Stack Overflow is a community of 4.7 million programmers, just like you, helping each other.

Join them; it only takes a minute:

Sign up
Join the Stack Overflow community to:
  1. Ask programming questions
  2. Answer and help your peers
  3. Get recognized for your expertise

Per Yahoo's best practices for high performance web sites, I'd like to remove Etags from my headers (I'm manually managing all my caching and have no need for Etags... and when/if I need to scale to a farm, I'd really like them gone). I'm running IIS7 on Windows Server 2008. Anyone know how I can do this?

share|improve this question

12 Answers 12

Under IIS7 the Etag change number (the part of the Etag following : ) is always set to 0.

Hence the Etag from the server no longer varies from server to server for the same file and therefore the Yahoo best practice no longer really applies.

Since you can't actually suppress the ETag header on IIS7 it would probably be best that you don't fiddle with it at all. I've found by far the most useful configuration rule is "If the default doesn't break something, leave it alone".

share|improve this answer
2  
I'm tempted to kill etags for a different reason: Unless I'm misperceiving things, I'm seeing IIS on a single server gratuitously change the first component of etags (i.e. the so-called "Filetimestamp") despite my file not being modified. For example, the latest version of a file will be in the browser, the browser will send up 'If-None-Match: "01cc3a8acccc1:0"'/'If-Modified-Since: Fri, 06 Jan 2012 00:32:24 GMT', and IIS will respond with 'ETag: "b6baeea8acccc1:0"'/'Last-Modified: Fri, 06 Jan 2012 00:32:24 GMT'. These are js files w/ URLs like foo.js?rev=xxx, passing same xxx each time. – Chris Jan 6 '12 at 5:25
    
@Chris: I do very nearly the same thing, I allow js files to be cached and only change the xxx when the file is changed. I can't say that I've ever encountered the behaviour you are seeing on any version of IIS. Something is a bit odd with your IIS config I suspect. – AnthonyWJones Jan 6 '12 at 13:19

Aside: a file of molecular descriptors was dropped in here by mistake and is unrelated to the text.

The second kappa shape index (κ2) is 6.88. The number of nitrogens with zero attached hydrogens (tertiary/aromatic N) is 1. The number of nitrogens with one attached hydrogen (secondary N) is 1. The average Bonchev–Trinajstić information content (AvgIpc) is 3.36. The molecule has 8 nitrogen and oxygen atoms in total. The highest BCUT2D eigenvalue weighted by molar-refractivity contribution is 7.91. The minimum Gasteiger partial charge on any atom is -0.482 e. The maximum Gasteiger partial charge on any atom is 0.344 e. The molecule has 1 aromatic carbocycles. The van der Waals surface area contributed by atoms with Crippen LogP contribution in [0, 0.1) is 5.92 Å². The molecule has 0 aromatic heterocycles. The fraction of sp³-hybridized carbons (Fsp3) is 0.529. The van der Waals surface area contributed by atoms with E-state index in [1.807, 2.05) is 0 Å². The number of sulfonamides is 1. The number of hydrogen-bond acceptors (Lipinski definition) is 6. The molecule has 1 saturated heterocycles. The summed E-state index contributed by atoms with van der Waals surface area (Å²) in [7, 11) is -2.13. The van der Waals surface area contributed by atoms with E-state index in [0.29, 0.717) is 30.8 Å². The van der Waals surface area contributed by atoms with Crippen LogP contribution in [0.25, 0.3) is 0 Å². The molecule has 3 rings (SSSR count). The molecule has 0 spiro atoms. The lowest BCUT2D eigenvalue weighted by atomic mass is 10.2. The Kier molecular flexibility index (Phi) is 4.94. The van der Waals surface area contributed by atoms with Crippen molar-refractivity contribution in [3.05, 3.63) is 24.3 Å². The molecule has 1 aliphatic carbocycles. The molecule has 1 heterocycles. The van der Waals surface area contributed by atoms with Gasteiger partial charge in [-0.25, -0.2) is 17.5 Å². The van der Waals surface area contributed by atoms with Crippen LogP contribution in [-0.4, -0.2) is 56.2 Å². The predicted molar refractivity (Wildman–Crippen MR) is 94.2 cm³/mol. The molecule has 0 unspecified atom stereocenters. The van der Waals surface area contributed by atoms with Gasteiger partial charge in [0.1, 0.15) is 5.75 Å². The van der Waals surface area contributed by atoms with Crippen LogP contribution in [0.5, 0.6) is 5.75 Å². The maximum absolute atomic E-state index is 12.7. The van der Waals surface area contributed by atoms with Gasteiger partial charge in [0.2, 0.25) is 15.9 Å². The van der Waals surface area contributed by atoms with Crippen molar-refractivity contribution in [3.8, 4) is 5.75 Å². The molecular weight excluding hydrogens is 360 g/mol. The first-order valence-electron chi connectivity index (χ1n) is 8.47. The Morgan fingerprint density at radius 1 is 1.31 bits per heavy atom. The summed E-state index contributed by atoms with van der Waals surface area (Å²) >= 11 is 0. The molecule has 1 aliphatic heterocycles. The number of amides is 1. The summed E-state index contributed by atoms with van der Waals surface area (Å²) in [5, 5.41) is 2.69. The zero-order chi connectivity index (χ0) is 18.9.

Thanks. As far as you know, is the "Filetimestamp" portion of etags based ONLY on the timestamp of the file being requested, and not on anything about the state of the machine/process/application? – Chris Jan 6 '12 at 22:49
    
@Chris: As far as I know yes E-Tag is based on the file time only. I've tried fiddling around with my server and I can't reproduce the problem you are seeing. – AnthonyWJones Jan 7 '12 at 19:51

You would think doing this in the web.config would work to disable ETags in IIS7. But sniffer trace confirms that ETag is sent down anyway.

<httpProtocol>
    <customHeaders>
        <remove name="ETag" />
    </customHeaders>
</httpProtocol>

Using blank doesn't work, either. ETag is sent down anyway.

<httpProtocol>
    <customHeaders>
        <add name="ETag" value="" />
    </customHeaders>
</httpProtocol>

Setting the ETag to blank quotes as other sites have suggested doesn't work.

<httpProtocol>
    <customHeaders>
        <add name="ETag" value="&quot;&quot;" />
    </customHeaders>
</httpProtocol>

Causes even more ETag to be sent down:

ETag: "8ee1ce1acf18ca1:0",""

In conclusion, nothing I can try or think of works to kill ETag on IIS7, at least without writing custom modules, etc.

share|improve this answer
2  
I've not confirmed this Jeff, but could this be because the httpProtocol section is locked at the website level. I found this the case when i was trying to programattically set the iis7 compression level via the web.config file. I had to finally unlock that section on the root server level. Maybe this section has the same problem? (I really wish ALL IIS settings were available via the GUI) – Pure.Krome Aug 25 '09 at 7:51